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Nearly 160,000 people in B.C. have licenses needed for ride-hailing

Last Updated Aug 28, 2019 at 7:13 pm PDT

FILE: A Lyft ride-share car waits at a stoplight in Sacramento, Calif. on July 9, 2019. Ride-hailing company Lyft says it plans to be operating in Vancouver before the end of this year.The Passenger Transportation Board in B.C. has yet to unveil its final regulations for ride-hailing companies, but a statement from Lyft says the company is confident operations will begin in the Lower Mainland sometime this fall. THE CANADIAN PRESS/AP, Rich Pedroncelli
Summary

Tougher licensing rules in B.C. don't seem to be scaring off many people hoping to be ride-hailing drivers this fall

B.C. already has about 160,000 qualified commercial operators

A local driving school has seen more than 100 per cent increase since this time last year

VICTORIA (NEWS 1130) — It seems concerns around tougher licensing rules for ride-hailing services in B.C. may be unfounded.

Numbers provided by the Ministry of Public Safety show there are now 160,000 registered drivers in B.C. who could work for companies like Uber and Lyft, based on current license classifications for Classes 1, 2 and 4. According to ICBC, there’s also a 15 per cent increase in drivers who have passed the Class 4 tests for the month of August compared to the same time last year.

Driving schools are also seeing a boost in business. Joel Donnelly, Director of Operations with the Valley Driving School, says they have been about 116 per cent busier this summer than June, July and August of last year.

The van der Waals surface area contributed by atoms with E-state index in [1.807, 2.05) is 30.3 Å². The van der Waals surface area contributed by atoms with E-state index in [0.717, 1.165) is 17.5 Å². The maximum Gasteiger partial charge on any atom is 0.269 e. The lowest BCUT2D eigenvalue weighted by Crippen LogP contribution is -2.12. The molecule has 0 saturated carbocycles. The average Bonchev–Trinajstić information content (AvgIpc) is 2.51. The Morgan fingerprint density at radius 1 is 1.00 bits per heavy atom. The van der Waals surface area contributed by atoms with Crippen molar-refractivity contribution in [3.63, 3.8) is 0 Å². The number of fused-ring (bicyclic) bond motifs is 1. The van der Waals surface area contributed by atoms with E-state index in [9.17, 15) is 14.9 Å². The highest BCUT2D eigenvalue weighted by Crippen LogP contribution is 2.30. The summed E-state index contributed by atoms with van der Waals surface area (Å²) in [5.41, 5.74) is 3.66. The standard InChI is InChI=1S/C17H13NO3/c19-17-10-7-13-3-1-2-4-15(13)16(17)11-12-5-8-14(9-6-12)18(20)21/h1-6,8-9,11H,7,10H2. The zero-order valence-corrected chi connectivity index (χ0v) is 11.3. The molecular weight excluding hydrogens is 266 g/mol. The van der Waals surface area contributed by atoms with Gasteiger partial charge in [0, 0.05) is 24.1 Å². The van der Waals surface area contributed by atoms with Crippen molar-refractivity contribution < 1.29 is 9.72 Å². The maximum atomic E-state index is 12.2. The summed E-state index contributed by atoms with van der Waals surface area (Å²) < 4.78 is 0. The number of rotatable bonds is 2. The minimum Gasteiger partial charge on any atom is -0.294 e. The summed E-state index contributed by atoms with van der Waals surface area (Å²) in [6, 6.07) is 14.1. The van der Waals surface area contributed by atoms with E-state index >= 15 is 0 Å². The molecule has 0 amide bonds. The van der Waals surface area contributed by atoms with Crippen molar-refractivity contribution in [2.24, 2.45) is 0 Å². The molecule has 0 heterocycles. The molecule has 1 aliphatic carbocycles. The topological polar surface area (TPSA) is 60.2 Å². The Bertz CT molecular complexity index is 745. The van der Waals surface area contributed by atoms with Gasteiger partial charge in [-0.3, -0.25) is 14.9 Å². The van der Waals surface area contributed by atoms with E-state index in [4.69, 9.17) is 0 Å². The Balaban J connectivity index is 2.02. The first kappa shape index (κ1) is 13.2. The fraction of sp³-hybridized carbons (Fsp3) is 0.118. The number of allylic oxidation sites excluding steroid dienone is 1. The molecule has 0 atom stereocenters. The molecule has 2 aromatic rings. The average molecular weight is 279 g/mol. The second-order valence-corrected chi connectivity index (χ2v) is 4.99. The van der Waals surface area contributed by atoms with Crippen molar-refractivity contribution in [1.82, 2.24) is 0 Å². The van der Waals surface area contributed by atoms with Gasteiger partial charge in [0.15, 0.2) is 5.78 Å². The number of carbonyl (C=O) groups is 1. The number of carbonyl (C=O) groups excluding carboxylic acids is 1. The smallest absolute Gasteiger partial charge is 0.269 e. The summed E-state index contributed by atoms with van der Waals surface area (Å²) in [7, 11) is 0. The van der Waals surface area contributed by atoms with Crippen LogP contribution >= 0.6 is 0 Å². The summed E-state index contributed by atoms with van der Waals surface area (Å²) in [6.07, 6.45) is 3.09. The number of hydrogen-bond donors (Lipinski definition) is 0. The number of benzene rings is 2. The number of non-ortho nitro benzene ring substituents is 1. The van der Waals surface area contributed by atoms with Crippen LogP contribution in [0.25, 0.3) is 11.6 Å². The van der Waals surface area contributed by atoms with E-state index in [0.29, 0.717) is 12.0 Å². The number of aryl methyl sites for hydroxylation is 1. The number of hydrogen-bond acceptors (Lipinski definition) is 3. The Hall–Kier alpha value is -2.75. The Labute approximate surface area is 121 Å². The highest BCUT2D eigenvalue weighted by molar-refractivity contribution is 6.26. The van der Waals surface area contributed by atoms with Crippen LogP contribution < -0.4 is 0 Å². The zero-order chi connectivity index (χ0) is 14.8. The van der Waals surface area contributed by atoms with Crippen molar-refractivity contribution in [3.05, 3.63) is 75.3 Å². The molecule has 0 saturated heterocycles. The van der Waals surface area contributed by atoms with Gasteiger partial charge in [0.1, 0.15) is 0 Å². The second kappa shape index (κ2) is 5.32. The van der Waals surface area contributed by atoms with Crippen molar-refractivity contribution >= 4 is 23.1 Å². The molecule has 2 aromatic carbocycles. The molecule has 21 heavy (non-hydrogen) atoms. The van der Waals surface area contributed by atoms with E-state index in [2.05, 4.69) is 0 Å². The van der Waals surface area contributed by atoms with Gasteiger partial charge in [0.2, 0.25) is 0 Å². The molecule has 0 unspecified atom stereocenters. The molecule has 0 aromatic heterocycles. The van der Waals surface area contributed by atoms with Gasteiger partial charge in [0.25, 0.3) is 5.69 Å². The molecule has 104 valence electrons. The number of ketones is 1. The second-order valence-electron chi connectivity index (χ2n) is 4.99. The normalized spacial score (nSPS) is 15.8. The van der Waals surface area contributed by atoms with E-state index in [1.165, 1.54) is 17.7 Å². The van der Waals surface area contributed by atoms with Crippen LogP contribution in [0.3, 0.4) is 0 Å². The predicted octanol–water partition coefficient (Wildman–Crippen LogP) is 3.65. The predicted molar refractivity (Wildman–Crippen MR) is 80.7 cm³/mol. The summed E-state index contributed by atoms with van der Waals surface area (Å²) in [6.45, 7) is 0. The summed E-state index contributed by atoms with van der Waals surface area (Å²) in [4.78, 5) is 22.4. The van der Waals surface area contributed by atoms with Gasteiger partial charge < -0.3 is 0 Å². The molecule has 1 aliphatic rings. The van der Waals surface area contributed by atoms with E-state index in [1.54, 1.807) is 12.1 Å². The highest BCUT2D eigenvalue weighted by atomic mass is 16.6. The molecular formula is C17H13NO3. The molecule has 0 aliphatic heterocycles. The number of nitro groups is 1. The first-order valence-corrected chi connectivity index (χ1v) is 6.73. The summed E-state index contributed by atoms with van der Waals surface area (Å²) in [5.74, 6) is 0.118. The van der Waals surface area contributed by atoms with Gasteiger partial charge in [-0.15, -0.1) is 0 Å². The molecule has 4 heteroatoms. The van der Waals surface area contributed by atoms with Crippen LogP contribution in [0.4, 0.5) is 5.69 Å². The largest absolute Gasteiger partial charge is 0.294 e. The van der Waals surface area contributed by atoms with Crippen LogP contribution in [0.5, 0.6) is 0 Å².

He says many students have been interested in driving for a ride-hailing service.

“It’s a good 75 to 80 per cent of those inquiries, if not more, have been directly related to the upcoming opportunities in the ride-hailing business through Uber or through Lyft,” he says.

“Definitely, our phones and our online services have lit up yet again with the inquiries for Class 4 training.”

Related stories:

Uber announces plans to operate in Metro Vancouver

Lyft says it will launch ride-hailing in Vancouver before the end of the year

No limits on B.C. ride-hailing fleet sizes

After Lyft recently officially announced they would be coming to B.C. there was a big spike in calls.

“And today, since the announcement for Uber this morning, definitely our phone and our online services have definitely lit up yet again with inquiries for Class 4 training,” he says.

Uber announced Wednesday morning on Twitter it would be filing an application with B.C.’s independent Passenger Transportation Board in September when applications for ride-hailing companies open.

As for the rules for ride-hailing drivers being too strict, Donnelly says it’s always good for people who may have been driving for a long time to have a refresher.

“Anything that leads to safer roads for all of us, whether it’s through our day-to-day business life and/or our personal lives, so as we’re driving around with family and friends, any extra refresher to build upon those skills, I think is very valuable,” he says. “It just helps better prepare people to be that safe, independent driver out on the roads.”

According to ICBC, there are still appointment slots for road tests available within the next 20 to 30 days.

Some politicians and ride-hailing operators have criticized the Class 4 licensing rules, saying they will make it difficult for companies to find drivers outside of Metro Vancouver.